Tuesday, February 17, 2009

Texas Pioneer Buried Three Times

Edward H. Tarrant was an interesting Texas patriot. Below is his biographical sketch from the Handbook of Texas Online (a wonderful resource, if you don’t know – link below and enjoy). Edward Tarrant was closely associated with both of the Watson families in my ancestry. The youngest son of Coleman and Lucy Watson, who was born in Bowie County in 1843, was named Edward H. Tarrant Watson. Edward H. Tarrant also served as the attorney for the administration of the estate of James Watson, who died in Bowie County in 1842. His residence in Henry County, Tennessee is of great interest to me, since Oran Datus Watson, Sr. of Edgefield County, SC moved there shortly before his death about 1822. His relation to James Watson, if any, is uncertain at this time. We also have James Watson’s daughter, Arimenta (Watson) Cross naming a daughter Mary Tarrant Cross, which is indicative of the close relationship with Tarrant. Still a lot more to learn about these folks, and I’m still digging.

TARRANT, EDWARD H. (1799-1858). Edward H. (possibly for Hampton) Tarrant was born in South Carolina in 1799. It appears that during the War of 1812 he was living in Muhlenberg County, Kentucky. By the early 1820s he was in Henry County, Tennessee, where he was elected a colonel of militia in the new frontier environment. In 1825 he helped organize the first Masonic lodge in Paris, Tennessee, and by 1827 he had become sheriff of Henry County. He was a resident of Henderson County, Tennessee, from 1829 to the early 1830s, when he moved to Texas, possibly by way of Mississippi. Tarrant apparently established his household of relatives, hired men, and slaves in Red River County, Texas, by November 23, 1835; on February 2, 1838, he received a league and labor of land from the Republic of Texas as part of a uniform grant made to all heads of families resident in Texas on March 2, 1836. There is no record of his participation in the Texas Revolution. Tarrant was elected in September 1837 to represent Red River County in the House of Representatives of the Second Congress; his last appearance in the House was apparently on November 11, 1837, and he submitted his resignation on December 12, 1837. He had decided that he could better serve the republic by directing ranger activities against the Indians. He served as chief justice of Red River County in 1838 after Robert Hamilton had been nominated to that post in December 1836; there is some question as to which of the two men actually served as first chief justice of the county.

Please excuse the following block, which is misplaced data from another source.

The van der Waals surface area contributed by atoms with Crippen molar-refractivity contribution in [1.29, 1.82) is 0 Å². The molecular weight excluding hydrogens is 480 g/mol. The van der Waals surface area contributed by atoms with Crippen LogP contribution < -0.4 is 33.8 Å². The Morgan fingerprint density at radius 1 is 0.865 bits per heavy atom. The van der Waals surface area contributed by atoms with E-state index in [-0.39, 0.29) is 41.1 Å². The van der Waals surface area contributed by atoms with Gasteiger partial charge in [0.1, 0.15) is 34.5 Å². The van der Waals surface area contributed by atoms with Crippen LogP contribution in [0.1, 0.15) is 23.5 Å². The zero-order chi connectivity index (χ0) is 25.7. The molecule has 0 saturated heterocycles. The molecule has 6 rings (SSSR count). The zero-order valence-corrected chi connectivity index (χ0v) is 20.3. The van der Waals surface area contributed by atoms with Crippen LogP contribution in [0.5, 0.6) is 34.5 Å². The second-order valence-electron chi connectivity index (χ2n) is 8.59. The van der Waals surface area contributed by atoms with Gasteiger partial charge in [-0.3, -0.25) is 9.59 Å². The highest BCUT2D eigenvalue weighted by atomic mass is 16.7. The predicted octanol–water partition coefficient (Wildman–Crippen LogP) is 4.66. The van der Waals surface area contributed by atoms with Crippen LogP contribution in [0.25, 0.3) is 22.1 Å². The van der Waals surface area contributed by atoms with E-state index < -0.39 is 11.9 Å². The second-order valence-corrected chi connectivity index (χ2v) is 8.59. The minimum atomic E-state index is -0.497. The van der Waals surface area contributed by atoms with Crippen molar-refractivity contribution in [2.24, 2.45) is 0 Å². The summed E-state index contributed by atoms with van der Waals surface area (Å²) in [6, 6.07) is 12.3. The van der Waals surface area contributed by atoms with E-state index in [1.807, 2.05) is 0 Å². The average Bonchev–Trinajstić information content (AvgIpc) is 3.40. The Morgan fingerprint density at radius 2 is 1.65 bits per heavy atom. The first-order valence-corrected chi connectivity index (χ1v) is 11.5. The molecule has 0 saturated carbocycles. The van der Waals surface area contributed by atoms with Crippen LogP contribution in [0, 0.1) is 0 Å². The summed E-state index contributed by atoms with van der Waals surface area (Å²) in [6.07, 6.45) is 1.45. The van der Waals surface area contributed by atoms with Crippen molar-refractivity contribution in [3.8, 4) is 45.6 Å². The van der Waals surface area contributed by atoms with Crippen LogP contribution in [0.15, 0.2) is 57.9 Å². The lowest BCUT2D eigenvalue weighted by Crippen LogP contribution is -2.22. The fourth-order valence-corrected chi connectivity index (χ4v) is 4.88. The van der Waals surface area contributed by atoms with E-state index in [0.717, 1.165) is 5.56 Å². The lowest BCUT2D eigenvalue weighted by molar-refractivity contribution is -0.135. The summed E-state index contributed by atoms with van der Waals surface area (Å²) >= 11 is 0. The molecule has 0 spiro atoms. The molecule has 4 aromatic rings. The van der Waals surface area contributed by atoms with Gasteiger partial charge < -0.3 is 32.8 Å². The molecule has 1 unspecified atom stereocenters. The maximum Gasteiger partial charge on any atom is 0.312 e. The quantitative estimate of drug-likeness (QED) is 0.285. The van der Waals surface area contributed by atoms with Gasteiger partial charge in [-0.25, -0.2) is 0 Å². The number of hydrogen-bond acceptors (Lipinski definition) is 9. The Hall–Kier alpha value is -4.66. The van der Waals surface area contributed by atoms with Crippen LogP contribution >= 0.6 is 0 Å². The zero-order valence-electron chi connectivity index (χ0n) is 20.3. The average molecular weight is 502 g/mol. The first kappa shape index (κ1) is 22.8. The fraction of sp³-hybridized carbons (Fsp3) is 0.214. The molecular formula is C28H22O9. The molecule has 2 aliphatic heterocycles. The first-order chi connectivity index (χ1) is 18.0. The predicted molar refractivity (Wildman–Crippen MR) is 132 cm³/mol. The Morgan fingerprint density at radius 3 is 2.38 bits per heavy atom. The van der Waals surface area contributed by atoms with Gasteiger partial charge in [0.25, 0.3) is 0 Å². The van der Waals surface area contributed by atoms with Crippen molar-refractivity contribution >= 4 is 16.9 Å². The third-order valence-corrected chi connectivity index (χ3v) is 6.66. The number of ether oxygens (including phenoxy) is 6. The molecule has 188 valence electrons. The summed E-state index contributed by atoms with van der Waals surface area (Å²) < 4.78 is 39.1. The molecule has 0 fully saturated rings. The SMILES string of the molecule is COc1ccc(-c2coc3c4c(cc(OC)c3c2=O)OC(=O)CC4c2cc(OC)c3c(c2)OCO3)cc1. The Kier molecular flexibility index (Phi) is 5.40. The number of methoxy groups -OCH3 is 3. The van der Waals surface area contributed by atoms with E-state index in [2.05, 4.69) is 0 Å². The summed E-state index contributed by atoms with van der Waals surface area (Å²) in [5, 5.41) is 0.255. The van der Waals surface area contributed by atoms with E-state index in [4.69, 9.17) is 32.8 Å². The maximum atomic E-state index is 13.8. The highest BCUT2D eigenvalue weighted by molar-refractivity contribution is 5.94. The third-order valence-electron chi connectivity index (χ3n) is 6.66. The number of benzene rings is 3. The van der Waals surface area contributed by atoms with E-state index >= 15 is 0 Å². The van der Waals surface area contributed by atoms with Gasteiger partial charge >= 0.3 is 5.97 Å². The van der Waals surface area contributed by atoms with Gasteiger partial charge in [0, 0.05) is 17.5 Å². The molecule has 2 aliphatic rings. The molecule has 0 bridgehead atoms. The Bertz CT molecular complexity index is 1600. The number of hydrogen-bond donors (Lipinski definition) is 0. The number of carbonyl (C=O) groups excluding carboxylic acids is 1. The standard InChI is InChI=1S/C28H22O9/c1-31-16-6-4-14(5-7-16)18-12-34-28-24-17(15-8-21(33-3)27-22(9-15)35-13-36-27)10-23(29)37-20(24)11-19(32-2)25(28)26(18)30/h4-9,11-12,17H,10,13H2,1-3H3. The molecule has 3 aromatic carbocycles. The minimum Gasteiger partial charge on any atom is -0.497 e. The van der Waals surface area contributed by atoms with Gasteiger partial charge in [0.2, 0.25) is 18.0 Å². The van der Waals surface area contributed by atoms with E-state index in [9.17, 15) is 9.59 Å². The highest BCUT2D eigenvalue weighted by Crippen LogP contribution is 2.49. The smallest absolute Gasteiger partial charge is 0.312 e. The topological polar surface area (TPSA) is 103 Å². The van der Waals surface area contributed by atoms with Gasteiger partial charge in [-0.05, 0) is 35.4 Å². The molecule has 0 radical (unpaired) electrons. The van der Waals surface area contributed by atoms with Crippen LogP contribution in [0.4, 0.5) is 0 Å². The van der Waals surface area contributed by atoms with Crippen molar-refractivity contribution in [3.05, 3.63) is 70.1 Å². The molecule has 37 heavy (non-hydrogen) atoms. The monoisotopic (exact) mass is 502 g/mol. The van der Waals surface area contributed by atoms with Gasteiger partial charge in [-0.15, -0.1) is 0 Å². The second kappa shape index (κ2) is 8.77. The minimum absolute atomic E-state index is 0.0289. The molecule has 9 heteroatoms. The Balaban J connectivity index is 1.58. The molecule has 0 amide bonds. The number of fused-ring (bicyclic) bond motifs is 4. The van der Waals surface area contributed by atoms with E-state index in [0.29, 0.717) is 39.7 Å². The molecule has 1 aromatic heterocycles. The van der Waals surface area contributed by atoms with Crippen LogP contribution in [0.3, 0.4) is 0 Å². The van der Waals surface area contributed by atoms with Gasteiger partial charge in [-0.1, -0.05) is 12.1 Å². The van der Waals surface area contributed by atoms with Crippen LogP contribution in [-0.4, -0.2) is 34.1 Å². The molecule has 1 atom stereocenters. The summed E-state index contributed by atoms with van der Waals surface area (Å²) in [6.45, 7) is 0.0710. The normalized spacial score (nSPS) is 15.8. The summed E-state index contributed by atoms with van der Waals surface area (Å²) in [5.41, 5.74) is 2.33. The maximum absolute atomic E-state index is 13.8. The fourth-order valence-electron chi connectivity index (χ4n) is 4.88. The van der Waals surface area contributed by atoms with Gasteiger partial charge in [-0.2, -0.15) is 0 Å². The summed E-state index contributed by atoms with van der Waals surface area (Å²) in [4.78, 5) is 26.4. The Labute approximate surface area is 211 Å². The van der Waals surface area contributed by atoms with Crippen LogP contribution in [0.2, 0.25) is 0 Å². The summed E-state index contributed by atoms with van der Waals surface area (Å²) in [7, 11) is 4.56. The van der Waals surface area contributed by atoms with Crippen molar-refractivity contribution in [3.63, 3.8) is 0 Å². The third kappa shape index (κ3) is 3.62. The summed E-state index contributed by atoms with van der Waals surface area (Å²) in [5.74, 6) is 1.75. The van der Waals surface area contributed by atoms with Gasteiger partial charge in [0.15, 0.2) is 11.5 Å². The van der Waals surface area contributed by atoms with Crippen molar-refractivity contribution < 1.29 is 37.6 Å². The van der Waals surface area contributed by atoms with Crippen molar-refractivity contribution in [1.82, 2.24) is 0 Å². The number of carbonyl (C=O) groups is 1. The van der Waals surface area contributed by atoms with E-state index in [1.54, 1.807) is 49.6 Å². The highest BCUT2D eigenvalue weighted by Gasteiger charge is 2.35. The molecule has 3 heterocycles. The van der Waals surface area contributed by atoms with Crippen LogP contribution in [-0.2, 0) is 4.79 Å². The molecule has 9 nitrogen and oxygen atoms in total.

Tarrant practiced law, engaged in farming, and took a leading role in the militia's activity against the Indians while he was chief justice; when he resigned from the post on May 30, 1839, he was one of the most prosperous men in Red River County. He was elected by popular vote on November 18, 1839, as commander, carrying the rank of brigadier general, of an organization of Northeast Texas defenders known as the Fourth Brigade. His Indian-fighting career culminated in the battle of Village Creek in May 1841. In 1847 Tarrant ran for lieutenant governor, but he was defeated by John Alexander Greer. He served in the House of Representatives in the Third and Fourth Texas legislatures from 1849 to 1853. He was married to Mary Danforth on April 6, 1851. They lived on Chambers Creek near Italy, Ellis County, and participated in the social life of Waxahachie. In 1857 Tarrant moved part of his household to Fort Belknap, and when Indian depredations became frequent in that area, he again turned his attention to raising forces against them. While traveling from his home on Chambers Creek to Belknap, Tarrant became ill and died on August 2, 1858, at the home of William Fondren, about ten miles from Weatherford, where he was buried. He was reburied on his farm on Chambers Creek on January 28, 1859, and was buried a third time on March 3, 1928, in Pioneer Rest Cemetery, Fort Worth. Tarrant County was named for him.

Handbook of Texas Online, http://www.tshaonline.org/handbook/online/articles/TT/fta11.html (accessed February 17, 2009).

© 2009, copyright Stephen Mills

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